Being a First Mate on the TOS Crew meant that this was my second year to have the chance to look at Peterson Directed Handwriting. My first review of their overall program is HERE, and I still stand by it. I HIGHLY encourage you to check out that review for a detailed idea of how the program works as I won't go back over everything in this review.
Peterson is a handwriting program that has been around since 1908. It is vastly different from most other handwriting programs out there because it focuses on a multi-sensory approach to ingrain the muscle movements involved in writing so deeply in students that they don't ever have to "think" about writing again once they have mastered it. The actual motions will become automatic, freeing them to focus on note taking or creative writing without ever losing time to the mechanics of actually forming the words. It's a process I can appreciate. I use American Sign Language to sign praise music with a choir I sing in. While I could sign most songs the first time I hear them, they would be rough for sure. But with each subsequent time I practice, the movements become smoother and smoother until finally I no longer have to focus on the mechanic of properly forming the signs and transitioning from one sign to the next, and I am freed by that muscle memory to actually WORSHIP, much the same way a writing student using the Peterson method would be freed once they have mastered the strokes and letter formation to CREATE or rapidly record with their writing.
This time around, the Crew was specifically asked to take a look at Peterson's new PDF by Hand program and the e-workbooks that accompany it. The full PDF by Hand program involves a fancy-schmancy electronic pen and writing tablet, but the electronic workbooks that go with that system are also available as a download that is usable by anyone with the free Adobe Acrobat program. Since technology and I clash, I opted for just the e-workbooks.
One of the best things about Peterson's is that they (or really Mr. Pencil, a.k.a. Rand Nelson) are passionate about you understanding their writing system, how it works, why it works, and what products will best meet your needs. They are so passionate that purchase of the e-workbooks (and most of their other products) includes free one on one consultation with Mr. Pencil himself. He listens to your challenges, assesses your needs, and recommends the products that will work best with your children. And he's no skimp on time. He spent an hour with me discussing my four children and their writing challenges, making recommendations, and setting up our downloads. And he did all that with me having NO VOICE, so I had to type all my responses. The e-workbooks offered by Peterson Directed Handwriting cover the gamut from kindergarten early letter and number formation to slanted print writing to cursive at all different sizes depending on age/ability level. They focus extensively on proper paper placement for ease of writing, proper pencil grip, proper posture, and the actual mechanic of writing so that everything your child does sets them up for success and ease in writing.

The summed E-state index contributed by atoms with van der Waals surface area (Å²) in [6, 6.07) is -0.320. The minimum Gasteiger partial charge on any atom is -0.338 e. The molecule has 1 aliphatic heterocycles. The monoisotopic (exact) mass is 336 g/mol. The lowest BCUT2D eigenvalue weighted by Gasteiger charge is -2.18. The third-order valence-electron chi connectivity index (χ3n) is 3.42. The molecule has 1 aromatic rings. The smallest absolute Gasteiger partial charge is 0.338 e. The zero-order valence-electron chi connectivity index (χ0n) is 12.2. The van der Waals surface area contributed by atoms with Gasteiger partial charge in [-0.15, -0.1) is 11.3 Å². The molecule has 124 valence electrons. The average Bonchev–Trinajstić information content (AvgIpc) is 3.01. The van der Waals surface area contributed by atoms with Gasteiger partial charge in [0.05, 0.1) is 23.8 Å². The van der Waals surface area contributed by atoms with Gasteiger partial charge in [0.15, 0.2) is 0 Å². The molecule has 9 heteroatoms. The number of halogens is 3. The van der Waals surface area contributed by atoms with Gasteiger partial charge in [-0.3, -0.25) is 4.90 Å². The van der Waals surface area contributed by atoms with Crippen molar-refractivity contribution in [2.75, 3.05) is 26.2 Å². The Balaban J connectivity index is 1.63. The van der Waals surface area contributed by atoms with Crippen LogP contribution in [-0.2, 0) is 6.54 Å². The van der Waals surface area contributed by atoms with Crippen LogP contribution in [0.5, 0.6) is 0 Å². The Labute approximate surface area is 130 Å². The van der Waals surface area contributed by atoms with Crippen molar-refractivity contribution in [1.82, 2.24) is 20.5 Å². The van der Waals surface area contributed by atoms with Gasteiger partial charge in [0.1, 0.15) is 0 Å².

The pros: The e-workbooks are instantly downloadable and non-consumable. You can print the same pages over and over for multiple children, or for the same child who just might need a little more work on some letters than others. Mr. Pencil's consultation is available free of charge as you purchase your writing books or at any time you might need guidance. I like the way the program works-it's multi-sensory, it breaks letters into small parts, and it uses the voice to guide the stroke. It's unique but successful. And I LOVE their Word Masters books that allow specific practice of hundreds for high frequency words that student encounter.
The cons: The one thing I would still note is that some of the letters in the cursive program are odd looking-particularly cursive "c" and "p". I personally decided though that I just wouldn't be dogmatic about it if my kid made them the more traditional way instead of the Peterson way. And I figure that they will likely adapt their handwriting as time progresses anyway-I know I have-but that Peterson gives a firm foundation for them to work from.
The bottom line: I don't think you can go wrong with Peterson Directed Handwriting. With a century of experience in teaching kids to write, they certainly know what they are doing and have the research to back them up. And the e-workbooks, while they vary in price, might seem expensive in price (none are more than $19.95), but if you remember that they are reusable and allow you to reprint as needed for more practice work, I think they balance out. I know my old handwriting program had print workbooks that were $5-6 a piece, but they were consumable and that was per child, so with four kids, it all works out for me.
To check out Peterson's e-workbooks or their printed materials, go HERE. To see what other members of the TOS Crew thought, go HERE.
Legal Disclaimer: As a member of the TOS Crew, I received several e-workbooks to review. Those workbooks were the only compensation I received.